Somehow the computer can use this setup (on white side) to make very surprising and deadly attacks on black's king side but I can't do that Sad
  
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Jupp53
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Re: Ponziani Opening. Questions
Reply #2 - 02/05/15 at 12:02:01
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4.Bd3 can't be the best as it violates the principles of fast development and piece coordination and fighting against the opponents plans. So after 3.c3 and 4.Bd3 black must have a little advantage or chess is not a logical game.
  

Medical textbooks say I should be dead since April 2002.
Dum spiro spero. Smiley
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Re: Ponziani Opening. Questions
Reply #1 - 02/05/15 at 09:57:40
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Wouldn't think this was the best way to get properly open/tactical games. The Lopez is objectively a bit better but actually quite slow/strategic.

Something like the two knights/evans?
  
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Peekay
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Ponziani Opening. Questions
02/05/15 at 08:06:57
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When with white, my openings go this way:

1e4 e5
2Nf3 Nc6
3c3.            This 3rd move makes it a Ponziani setup.

Now my effort for this slow move (c3) is to try and establish a strong center game with 4d4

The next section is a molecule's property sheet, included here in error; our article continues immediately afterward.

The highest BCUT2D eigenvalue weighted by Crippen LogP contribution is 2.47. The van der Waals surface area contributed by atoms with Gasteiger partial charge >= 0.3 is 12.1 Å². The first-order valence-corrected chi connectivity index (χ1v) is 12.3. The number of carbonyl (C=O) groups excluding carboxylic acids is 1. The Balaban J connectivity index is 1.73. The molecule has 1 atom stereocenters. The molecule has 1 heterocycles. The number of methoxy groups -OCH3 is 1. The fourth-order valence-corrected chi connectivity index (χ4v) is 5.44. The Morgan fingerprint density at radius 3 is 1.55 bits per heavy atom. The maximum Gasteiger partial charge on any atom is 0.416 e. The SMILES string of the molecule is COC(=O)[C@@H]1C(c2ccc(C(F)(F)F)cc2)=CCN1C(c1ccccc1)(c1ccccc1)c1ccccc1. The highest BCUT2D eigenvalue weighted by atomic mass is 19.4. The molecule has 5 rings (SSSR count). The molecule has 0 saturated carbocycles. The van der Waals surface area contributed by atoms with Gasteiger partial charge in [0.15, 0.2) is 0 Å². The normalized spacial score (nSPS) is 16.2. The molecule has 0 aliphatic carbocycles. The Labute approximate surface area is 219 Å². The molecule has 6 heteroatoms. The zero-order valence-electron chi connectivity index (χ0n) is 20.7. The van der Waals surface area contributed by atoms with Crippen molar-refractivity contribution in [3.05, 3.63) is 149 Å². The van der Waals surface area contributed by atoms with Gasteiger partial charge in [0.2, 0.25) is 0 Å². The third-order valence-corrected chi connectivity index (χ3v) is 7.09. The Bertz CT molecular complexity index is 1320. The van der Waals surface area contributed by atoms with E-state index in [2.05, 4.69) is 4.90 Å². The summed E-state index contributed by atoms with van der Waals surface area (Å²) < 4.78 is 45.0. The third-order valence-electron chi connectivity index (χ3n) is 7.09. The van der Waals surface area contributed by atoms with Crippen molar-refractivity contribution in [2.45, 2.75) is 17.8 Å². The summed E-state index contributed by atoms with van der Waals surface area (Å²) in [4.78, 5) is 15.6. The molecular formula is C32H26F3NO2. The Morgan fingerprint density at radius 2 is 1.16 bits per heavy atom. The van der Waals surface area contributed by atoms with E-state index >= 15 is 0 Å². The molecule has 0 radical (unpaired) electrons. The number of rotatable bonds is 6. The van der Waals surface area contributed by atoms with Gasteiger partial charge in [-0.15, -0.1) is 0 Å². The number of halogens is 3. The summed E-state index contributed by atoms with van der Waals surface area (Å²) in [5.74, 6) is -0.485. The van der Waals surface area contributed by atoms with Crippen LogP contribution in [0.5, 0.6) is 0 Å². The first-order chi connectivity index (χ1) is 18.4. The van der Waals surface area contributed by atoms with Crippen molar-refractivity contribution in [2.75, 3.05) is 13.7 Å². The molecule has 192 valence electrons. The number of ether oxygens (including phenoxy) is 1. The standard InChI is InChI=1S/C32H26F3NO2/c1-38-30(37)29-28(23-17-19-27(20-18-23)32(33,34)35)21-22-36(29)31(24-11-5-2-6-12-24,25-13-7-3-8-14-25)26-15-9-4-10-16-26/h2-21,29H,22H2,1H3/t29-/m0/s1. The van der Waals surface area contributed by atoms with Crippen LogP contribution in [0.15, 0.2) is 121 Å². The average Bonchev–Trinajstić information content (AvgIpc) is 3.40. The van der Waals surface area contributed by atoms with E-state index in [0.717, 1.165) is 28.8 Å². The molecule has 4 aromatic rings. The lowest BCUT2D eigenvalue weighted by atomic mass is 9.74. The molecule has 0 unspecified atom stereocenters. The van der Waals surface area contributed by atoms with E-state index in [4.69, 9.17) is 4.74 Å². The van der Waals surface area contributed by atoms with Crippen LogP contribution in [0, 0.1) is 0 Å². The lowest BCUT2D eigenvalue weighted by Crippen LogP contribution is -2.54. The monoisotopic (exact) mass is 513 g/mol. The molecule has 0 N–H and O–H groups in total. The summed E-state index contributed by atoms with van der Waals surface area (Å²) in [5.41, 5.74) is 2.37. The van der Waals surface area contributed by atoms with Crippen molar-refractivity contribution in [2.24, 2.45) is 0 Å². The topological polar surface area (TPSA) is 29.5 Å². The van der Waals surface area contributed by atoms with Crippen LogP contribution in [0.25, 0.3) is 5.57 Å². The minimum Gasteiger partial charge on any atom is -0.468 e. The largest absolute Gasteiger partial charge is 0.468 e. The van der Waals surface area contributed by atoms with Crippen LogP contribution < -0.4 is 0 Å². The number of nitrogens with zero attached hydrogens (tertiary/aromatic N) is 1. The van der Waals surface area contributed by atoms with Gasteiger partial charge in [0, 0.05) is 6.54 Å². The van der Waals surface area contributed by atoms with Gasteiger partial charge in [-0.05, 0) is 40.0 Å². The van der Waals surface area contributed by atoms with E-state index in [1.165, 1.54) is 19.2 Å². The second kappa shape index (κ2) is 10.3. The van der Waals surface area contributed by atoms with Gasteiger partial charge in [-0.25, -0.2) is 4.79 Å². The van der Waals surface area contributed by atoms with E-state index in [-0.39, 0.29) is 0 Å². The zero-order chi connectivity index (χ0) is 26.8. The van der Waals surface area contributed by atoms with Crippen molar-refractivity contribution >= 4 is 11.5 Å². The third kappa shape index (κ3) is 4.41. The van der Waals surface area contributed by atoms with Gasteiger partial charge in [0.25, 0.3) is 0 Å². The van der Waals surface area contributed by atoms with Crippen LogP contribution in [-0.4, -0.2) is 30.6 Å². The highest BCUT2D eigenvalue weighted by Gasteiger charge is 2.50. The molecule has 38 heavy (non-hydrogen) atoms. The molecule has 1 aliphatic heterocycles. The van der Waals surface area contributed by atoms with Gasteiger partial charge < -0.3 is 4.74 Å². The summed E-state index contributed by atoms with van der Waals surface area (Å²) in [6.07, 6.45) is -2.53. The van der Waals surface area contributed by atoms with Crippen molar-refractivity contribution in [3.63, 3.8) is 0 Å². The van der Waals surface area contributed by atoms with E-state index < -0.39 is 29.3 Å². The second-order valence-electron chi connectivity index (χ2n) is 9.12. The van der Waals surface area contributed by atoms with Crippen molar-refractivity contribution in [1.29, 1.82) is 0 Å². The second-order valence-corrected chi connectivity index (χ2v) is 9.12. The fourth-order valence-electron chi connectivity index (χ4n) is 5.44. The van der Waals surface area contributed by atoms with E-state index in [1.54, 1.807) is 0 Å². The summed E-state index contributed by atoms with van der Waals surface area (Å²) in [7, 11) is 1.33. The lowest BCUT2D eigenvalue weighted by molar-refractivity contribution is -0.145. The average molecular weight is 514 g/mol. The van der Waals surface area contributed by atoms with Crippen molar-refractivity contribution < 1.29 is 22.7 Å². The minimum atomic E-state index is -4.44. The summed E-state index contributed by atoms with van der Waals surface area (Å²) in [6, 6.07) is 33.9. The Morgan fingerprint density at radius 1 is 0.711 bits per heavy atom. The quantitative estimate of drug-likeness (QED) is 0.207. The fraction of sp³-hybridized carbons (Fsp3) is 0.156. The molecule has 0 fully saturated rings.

My openings tend to unfold in these lines. Just keep in mind that my aim is to build pressure on black in the center.

3c3 Nf6.   4Bd3 d5.      Advise me how to follow up with this. I tend to provide protection for my e4 pawn with 5Qe2 but it cramps up my game and with my queen knight jammed up, black easily develops faster and steals the initiative.

3c3 Nf6.  4Bd3 d6.   5Bc2 Be7.   6O-O O-O.   7d4 (finally) Bg4.   How do I continue from here? If I try 8dxe5, it is invariably always replied with ...Nxe5 which leaves me feeling exposed and dumb. 8d5 makes them retreat their Q knight but now my white bishop is reduced to being a bodyguard for my e4 pawn and there is NO HOPE for me to use it effectively against the castled king as the pawn structure in the center is closed up. Also, I find ...Bg4 very annoying as it pins my K knight and blackbcan also exchange it for his white bishop. (my plan is to keep him alive and use it against the king for a deadly attack on g7 or h7. ?..Bg4 just makes it all the more frustrating and slow for me Sad

3c3 Nf6.  4Bd3 d6.  5Bc2 Bg4.  5d4 (finally) Qd7
a   6O-O is replied with ...O-O-O which leads to a painfully slow and mentally torturing game.
6d5 Ne7.   7O-O g6.  Then black goes on to fianchetto the cramped up black bishop and castle to king-side. I feel sort of confident here but without any reasonable advantage.

I prefer an open, quick game with sharp attacks. Can I accomplish this with this type of opening or should I go back to the school and learn different variations of the Ruy Lopez or Spanish Game instead?